Impact of regular aerobic activities on cognitive processes in seniors
AbstractBackground: World Health organization prognosis is that by the Year 2050 seniors aged over 60 will account for 22% of the world population (WHO, 2015). Recent research results indicate a relationship between aerobic physical activity and cognitive functioning (e.g. Erickson et al., 2011); however, there is still very little evidence on the impact of long-term aerobic activities on cognitive functioning. Methods: This is a cross-sectional study, in which 33 healthy seniors aged 65 – 85 (M = 72.73, SD = 4.95) are currently involved. Participants are divided into three groups – seniors with regular long-term aerobic activity experience, seniors with recent regular aerobic activity experience and sedentary seniors. To assess working memory, The Numbers Reversed test (Woodcock, McGrew, & Mather, 2001) is used. To assess attention Map Test of Everyday Attention (Robertson, Ward, Ridgeway, & Nimmo-smith, 1996) and Reaction time test (Molotanovs, 2011) are used. To determine the physical activity of each participant a modified version of Social Determinants of Health Behaviours (FINBALT, 2008) is used. Data are analysed with ANOVA analysis with Post Hoc test (LSD). Expected results: Preliminary results indicate significant differences in long-term aerobic activity group and sedentary group in attention switching (p = .015), working memory (p = .031) and simple reaction time (p = .045). Current stage of work: Data acquisition and analysis is still in progress. Discussion: The study results indicate that involvement in regular long-term aerobic activities may have impact on such executive cognitive processes as working memory, attention and reaction time.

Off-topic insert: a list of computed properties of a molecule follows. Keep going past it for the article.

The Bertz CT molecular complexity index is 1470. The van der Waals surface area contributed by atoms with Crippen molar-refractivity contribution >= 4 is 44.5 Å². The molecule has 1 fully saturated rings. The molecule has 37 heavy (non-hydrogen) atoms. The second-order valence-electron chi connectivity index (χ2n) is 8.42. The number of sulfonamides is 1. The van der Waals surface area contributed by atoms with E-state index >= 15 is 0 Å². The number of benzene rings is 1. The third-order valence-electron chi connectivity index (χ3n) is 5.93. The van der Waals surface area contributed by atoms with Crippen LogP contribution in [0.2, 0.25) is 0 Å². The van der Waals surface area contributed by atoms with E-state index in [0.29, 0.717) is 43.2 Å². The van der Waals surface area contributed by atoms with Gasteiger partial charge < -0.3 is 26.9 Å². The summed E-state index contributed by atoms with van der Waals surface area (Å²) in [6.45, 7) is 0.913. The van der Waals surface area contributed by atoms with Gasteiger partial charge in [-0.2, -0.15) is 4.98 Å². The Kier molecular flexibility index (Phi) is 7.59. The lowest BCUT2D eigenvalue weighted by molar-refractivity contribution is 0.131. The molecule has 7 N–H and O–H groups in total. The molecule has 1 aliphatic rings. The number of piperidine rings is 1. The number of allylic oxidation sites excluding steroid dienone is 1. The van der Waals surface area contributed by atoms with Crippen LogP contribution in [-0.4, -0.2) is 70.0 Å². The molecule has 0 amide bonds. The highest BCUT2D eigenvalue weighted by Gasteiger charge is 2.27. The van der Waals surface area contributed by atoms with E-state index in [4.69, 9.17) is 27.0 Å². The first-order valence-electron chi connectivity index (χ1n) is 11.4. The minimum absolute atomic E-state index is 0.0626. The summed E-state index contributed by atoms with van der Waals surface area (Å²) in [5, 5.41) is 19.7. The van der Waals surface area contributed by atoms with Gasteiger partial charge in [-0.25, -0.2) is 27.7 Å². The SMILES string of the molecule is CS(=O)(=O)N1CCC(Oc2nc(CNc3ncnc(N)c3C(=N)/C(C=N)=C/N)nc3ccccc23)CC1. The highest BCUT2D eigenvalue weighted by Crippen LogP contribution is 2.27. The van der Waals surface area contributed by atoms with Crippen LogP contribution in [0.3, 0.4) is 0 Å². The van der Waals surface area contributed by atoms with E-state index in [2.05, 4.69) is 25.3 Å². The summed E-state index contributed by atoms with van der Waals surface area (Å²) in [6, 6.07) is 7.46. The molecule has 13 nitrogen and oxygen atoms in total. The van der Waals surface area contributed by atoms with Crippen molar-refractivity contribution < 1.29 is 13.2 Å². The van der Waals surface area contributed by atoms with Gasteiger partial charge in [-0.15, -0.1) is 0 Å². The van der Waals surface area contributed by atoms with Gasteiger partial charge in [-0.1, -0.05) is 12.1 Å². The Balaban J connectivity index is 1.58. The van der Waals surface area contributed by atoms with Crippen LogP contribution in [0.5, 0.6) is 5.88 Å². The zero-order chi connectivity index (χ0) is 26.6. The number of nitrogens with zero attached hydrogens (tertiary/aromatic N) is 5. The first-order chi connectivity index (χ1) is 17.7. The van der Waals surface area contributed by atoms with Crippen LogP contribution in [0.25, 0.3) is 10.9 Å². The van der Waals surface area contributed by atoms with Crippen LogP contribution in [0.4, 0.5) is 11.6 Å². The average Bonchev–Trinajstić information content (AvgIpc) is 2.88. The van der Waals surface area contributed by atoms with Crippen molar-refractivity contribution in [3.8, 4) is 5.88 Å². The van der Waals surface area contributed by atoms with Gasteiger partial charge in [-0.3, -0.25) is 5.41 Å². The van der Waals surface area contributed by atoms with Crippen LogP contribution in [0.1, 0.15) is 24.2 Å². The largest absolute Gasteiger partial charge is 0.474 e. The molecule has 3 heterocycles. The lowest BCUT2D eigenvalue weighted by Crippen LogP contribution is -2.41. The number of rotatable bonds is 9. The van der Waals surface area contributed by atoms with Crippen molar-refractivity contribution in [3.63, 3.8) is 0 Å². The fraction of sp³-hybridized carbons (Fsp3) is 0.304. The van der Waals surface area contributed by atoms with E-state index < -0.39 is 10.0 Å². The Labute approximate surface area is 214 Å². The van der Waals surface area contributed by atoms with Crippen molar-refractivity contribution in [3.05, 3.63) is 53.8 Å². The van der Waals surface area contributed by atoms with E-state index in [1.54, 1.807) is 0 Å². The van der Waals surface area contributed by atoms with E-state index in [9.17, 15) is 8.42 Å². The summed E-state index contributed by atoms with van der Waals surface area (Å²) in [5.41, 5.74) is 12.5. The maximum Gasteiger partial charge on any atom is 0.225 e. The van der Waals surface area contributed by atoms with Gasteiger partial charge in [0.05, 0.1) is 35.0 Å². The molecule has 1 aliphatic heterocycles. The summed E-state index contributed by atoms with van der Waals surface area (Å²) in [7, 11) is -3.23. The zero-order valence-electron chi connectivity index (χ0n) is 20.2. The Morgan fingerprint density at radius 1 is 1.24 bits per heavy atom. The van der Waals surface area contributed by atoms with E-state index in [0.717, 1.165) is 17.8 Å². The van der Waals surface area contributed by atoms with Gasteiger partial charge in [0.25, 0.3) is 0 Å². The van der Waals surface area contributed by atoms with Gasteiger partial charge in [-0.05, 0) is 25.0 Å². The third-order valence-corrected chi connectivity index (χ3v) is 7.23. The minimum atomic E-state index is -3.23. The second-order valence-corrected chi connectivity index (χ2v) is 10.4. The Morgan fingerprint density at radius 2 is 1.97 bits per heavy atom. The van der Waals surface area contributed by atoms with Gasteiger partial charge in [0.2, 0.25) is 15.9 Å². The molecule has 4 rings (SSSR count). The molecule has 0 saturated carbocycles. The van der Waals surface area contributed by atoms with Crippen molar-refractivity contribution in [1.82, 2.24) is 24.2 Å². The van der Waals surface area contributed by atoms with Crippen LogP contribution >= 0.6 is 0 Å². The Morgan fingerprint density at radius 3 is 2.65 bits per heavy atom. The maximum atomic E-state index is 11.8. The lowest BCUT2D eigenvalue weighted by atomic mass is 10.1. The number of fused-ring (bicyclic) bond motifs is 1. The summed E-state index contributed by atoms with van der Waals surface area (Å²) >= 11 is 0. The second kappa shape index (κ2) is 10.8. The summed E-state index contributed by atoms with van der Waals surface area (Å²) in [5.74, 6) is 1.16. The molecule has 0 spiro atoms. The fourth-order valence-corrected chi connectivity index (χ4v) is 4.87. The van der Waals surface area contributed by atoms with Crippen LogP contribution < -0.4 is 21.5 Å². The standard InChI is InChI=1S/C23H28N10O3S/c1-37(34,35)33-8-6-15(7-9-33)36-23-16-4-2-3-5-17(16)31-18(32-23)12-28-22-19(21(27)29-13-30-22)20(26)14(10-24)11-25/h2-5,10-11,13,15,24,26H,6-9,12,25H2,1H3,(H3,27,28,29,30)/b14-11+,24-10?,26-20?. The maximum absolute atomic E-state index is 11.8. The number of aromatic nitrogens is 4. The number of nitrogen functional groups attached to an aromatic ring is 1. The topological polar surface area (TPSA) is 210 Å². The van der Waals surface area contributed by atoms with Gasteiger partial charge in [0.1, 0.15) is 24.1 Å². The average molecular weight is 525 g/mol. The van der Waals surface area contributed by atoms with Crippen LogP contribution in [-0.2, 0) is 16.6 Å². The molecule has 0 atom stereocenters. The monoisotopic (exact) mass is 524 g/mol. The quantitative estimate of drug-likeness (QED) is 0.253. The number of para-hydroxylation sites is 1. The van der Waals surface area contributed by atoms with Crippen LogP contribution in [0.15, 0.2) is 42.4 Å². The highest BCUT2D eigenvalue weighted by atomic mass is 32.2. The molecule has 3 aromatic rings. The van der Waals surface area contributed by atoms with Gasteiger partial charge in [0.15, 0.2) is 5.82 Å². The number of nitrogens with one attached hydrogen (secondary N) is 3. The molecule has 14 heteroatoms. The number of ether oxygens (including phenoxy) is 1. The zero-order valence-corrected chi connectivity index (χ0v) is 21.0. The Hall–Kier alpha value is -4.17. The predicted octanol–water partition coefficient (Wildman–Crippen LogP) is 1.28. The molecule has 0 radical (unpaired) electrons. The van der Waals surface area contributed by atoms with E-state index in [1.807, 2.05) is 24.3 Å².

Copyright (c) 2017 K. Sneidere, J. Harlamova, V. Arnis, Z. Ulmane, I. Mintale, K. Kupcs, A. Stepens
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